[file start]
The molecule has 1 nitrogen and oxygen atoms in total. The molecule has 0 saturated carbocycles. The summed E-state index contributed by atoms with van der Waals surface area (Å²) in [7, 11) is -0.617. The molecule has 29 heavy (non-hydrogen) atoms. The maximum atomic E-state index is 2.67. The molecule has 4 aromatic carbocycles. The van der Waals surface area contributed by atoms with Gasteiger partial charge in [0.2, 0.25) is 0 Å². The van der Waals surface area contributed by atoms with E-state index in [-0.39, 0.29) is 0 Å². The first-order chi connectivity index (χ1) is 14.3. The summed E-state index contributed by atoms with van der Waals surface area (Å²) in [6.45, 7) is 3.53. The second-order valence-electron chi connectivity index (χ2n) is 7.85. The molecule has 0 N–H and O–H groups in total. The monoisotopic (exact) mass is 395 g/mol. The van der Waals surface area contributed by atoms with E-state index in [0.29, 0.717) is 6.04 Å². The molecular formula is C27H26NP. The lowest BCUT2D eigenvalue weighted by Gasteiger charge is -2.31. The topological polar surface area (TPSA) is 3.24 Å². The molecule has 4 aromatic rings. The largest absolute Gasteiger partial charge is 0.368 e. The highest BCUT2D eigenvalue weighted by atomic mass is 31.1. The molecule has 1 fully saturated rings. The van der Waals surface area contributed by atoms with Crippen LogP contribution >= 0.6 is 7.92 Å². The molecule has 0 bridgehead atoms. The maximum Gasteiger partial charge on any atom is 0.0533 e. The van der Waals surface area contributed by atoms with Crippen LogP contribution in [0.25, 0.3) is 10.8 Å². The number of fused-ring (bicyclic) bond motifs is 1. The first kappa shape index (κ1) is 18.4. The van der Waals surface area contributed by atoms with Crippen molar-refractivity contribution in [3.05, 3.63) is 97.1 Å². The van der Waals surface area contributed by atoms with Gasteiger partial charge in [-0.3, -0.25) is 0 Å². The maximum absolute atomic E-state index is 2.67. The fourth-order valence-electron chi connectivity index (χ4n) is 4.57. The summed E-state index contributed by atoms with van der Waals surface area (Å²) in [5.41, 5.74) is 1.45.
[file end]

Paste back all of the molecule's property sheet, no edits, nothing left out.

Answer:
The molecule has 1 nitrogen and oxygen atoms in total. The molecule has 0 saturated carbocycles. The summed E-state index contributed by atoms with van der Waals surface area (Å²) in [7, 11) is -0.617. The molecule has 29 heavy (non-hydrogen) atoms. The maximum atomic E-state index is 2.67. The molecule has 4 aromatic carbocycles. The van der Waals surface area contributed by atoms with Gasteiger partial charge in [0.2, 0.25) is 0 Å². The van der Waals surface area contributed by atoms with E-state index in [-0.39, 0.29) is 0 Å². The first-order chi connectivity index (χ1) is 14.3. The summed E-state index contributed by atoms with van der Waals surface area (Å²) in [6.45, 7) is 3.53. The second-order valence-electron chi connectivity index (χ2n) is 7.85. The molecule has 0 N–H and O–H groups in total. The monoisotopic (exact) mass is 395 g/mol. The van der Waals surface area contributed by atoms with E-state index in [0.29, 0.717) is 6.04 Å². The molecular formula is C27H26NP. The lowest BCUT2D eigenvalue weighted by Gasteiger charge is -2.31. The topological polar surface area (TPSA) is 3.24 Å². The molecule has 4 aromatic rings. The largest absolute Gasteiger partial charge is 0.368 e. The highest BCUT2D eigenvalue weighted by atomic mass is 31.1. The molecule has 1 fully saturated rings. The van der Waals surface area contributed by atoms with Crippen LogP contribution >= 0.6 is 7.92 Å². The molecule has 0 bridgehead atoms. The maximum Gasteiger partial charge on any atom is 0.0533 e. The van der Waals surface area contributed by atoms with Crippen LogP contribution in [0.25, 0.3) is 10.8 Å². The number of fused-ring (bicyclic) bond motifs is 1. The first kappa shape index (κ1) is 18.4. The van der Waals surface area contributed by atoms with Crippen molar-refractivity contribution in [3.05, 3.63) is 97.1 Å². The van der Waals surface area contributed by atoms with Gasteiger partial charge in [-0.3, -0.25) is 0 Å². The maximum absolute atomic E-state index is 2.67. The fourth-order valence-electron chi connectivity index (χ4n) is 4.57. The summed E-state index contributed by atoms with van der Waals surface area (Å²) in [5.41, 5.74) is 1.45.